For the bicentennial of its first publication, Mary Shelley's original 1818 text.
Mary Shelley (1797-1851), the daughter of pioneering thinkers Mary Wollstonecraft and William Godwin, eloped with the poet Percy Shelley at the age of sixteen. Three years later, during a wet summer on Lake Geneva, Shelley famously wrote her masterpiece, Frankenstein. The years of her marriage were blighted by the deaths of three of her four children, and further tragedy followed in 1822, when Percy Shelley drowned in Italy. Following his death, Mary Shelley returned to England and continued to travel and write until her own death at the age of fifty-three.
"Gordon's framing is the real standout of the anniversary edition
(...) Highly recommended."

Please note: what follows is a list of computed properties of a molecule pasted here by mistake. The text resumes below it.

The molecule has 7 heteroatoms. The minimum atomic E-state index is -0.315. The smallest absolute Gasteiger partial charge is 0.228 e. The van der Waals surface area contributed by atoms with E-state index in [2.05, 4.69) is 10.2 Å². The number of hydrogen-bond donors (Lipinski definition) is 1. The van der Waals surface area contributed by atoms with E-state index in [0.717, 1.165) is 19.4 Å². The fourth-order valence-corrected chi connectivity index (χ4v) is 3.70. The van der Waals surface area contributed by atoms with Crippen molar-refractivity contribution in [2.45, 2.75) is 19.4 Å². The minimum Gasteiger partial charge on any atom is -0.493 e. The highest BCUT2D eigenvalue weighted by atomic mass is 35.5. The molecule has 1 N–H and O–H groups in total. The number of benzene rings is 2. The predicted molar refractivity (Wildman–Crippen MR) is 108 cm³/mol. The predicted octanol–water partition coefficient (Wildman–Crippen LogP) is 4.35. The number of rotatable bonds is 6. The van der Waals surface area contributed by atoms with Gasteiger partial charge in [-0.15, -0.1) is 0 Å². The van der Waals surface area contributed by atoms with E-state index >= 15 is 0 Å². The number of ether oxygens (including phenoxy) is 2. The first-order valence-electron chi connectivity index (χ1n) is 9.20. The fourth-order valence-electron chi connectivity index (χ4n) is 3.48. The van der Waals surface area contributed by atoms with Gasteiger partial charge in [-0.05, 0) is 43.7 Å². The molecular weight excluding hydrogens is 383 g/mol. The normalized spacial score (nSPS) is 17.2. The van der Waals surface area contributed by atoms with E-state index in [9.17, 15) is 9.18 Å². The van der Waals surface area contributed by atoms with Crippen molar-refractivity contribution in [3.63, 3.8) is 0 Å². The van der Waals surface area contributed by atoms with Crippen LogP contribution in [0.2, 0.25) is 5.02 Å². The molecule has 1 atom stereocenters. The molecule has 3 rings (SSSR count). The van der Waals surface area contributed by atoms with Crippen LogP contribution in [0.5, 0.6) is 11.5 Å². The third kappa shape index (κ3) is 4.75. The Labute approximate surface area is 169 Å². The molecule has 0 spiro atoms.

--N. K. Jemisin, The New York Times Book Review
"Frankenstein is as efficient and resonant a reference today as it was in 1818. . . In this bicentennial year, much will be written about Frankenstein, its adaptations, and whether there exists a definitive or superior version of the novel. . . The 1818 Text is reflective of the thrill and nervous energy that ushered in a new era of science and society. . . But part of what makes it a little unsettling is what makes it so interesting: The chance to watch a 200-year-old novel develop. In a story that's reflected so much of the last two hundred years, and centers so much on choices, storytelling, and the potential for change, it only makes sense that Frankenstein reflects changes within its own creator"
--Genevieve Valentine, NPR